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PHISHING
SPYWARE
VIRUSES

 

This page was last updated: 11/3/2009 3:33:53 PM

Security: Phishing
Phishing Scams

What is Phishing?

Phishing is an identity-theft scam that uses "spoofed" or fake emails and web sites to trick people into giving out personal information, such as credit card numbers, usernames and passwords, or social security numbers. Phishing is usually done by hijacking the brand identity of a bank or an online store in a spoofed email that is sent to large numbers of people. The email will usually contain a link to a Web page designed to look just like a legitimate company's site. A phishing scam will use this page to capture any information that you provide, then sell or use the information for malicious purposes.

What steps can I take to avoid phishing scams?

  • Always be suspicious of any email asking for sensitive information.
    Remember that email is not a secure form of communication and there are virtually no companies that would ask for your password or account number through email. Phishers will usually include false statements that are designed to make you give up your information more quickly, such as "Your account is going to be terminated unless you respond immediately."
     
  • Never respond to an email request for personal information. If you ever need to provide personal information like a credit card number, make sure you are using a secure, trusted website or call the company directly.
     
  • Never follow the links in an email you suspect might be phishing. If you are unsure about a link to a site you receive in an email, log directly into the website by typing the address into your browser's address bar or call the company. Most companies will know if there is a phishing scam involving their company and be able to verify if the information in the email is real or not.
     
  • Always make sure your operating system, antivirus software, and browser are up to date. Some scams use viruses or holes in the security of operating systems like Windows and browsers like Internet Explorer. You should always make sure you have the latest security updates installed on your computer. Information Technology works diligently to keep all servers and desktop computers updated with the latest security updates, anti-virus software, and anti-spyware. It is up to you to make sure your personal laptops and home computers are kept up to date.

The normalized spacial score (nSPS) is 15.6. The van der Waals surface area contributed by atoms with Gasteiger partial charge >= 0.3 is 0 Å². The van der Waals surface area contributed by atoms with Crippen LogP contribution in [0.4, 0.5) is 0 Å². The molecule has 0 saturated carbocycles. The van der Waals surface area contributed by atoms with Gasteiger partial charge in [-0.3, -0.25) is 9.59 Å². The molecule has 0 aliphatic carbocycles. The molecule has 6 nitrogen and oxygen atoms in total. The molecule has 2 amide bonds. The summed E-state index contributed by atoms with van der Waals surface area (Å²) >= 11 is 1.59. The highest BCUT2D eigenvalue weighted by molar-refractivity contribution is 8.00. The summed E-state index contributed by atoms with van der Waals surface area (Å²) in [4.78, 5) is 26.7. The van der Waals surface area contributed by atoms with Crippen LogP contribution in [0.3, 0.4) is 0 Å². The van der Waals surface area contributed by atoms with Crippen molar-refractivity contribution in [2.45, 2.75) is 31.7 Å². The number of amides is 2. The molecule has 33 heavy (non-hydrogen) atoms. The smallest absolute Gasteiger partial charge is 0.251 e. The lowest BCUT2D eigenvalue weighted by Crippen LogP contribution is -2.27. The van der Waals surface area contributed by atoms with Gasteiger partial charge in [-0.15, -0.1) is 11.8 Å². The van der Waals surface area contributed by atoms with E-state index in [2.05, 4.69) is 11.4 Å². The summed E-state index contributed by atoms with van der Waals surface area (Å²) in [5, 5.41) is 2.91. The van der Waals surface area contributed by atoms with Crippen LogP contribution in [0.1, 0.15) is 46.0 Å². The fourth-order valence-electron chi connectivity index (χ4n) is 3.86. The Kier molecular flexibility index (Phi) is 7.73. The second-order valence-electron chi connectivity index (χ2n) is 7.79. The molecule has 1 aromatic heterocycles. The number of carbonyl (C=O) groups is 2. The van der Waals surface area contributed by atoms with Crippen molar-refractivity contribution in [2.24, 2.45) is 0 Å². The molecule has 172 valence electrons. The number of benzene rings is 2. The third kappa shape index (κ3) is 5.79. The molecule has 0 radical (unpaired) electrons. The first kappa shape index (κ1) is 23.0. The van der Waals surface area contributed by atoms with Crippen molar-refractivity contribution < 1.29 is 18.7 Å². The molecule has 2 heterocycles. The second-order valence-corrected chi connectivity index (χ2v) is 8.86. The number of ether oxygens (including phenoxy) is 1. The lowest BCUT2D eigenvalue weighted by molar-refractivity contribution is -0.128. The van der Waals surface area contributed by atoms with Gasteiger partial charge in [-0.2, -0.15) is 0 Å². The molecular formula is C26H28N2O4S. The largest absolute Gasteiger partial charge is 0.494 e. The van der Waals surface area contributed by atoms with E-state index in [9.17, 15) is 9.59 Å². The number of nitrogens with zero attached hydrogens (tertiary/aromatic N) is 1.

I think I've been scammed. What should I do?

  • Report it to the company immediately.
    If you have given out a password or account number or other personal information, make sure you contact the company as soon as possible. If your credit card number was stolen, the company can cancel the card and provide you a new one. Banks will often do the same if your account is compromised. Most companies are prepared to deal with these kind of problems and the sooner you report it the better.
     
  • Report it to the FTC.
    Visit www.ftc.gov to report suspicious email. File a complaint if you've been scammed, and find out more information about minimizing the risk and damage of identify theft.

Additional Information about Phishing:

Phishing and Identify Theft
Video from Microsoft: What you should know about phishing identify-theft scams.

Anti-Phishing Working Group
Lists the latest phishing scams, information on protecting yourself, and what to do if you've been scammed.

Federal Trade Commission
An article by the FTC on how to not get taken by a phishing scam.

Wikipedia
An informative article about phishing, with a list of additional links to more information.



 
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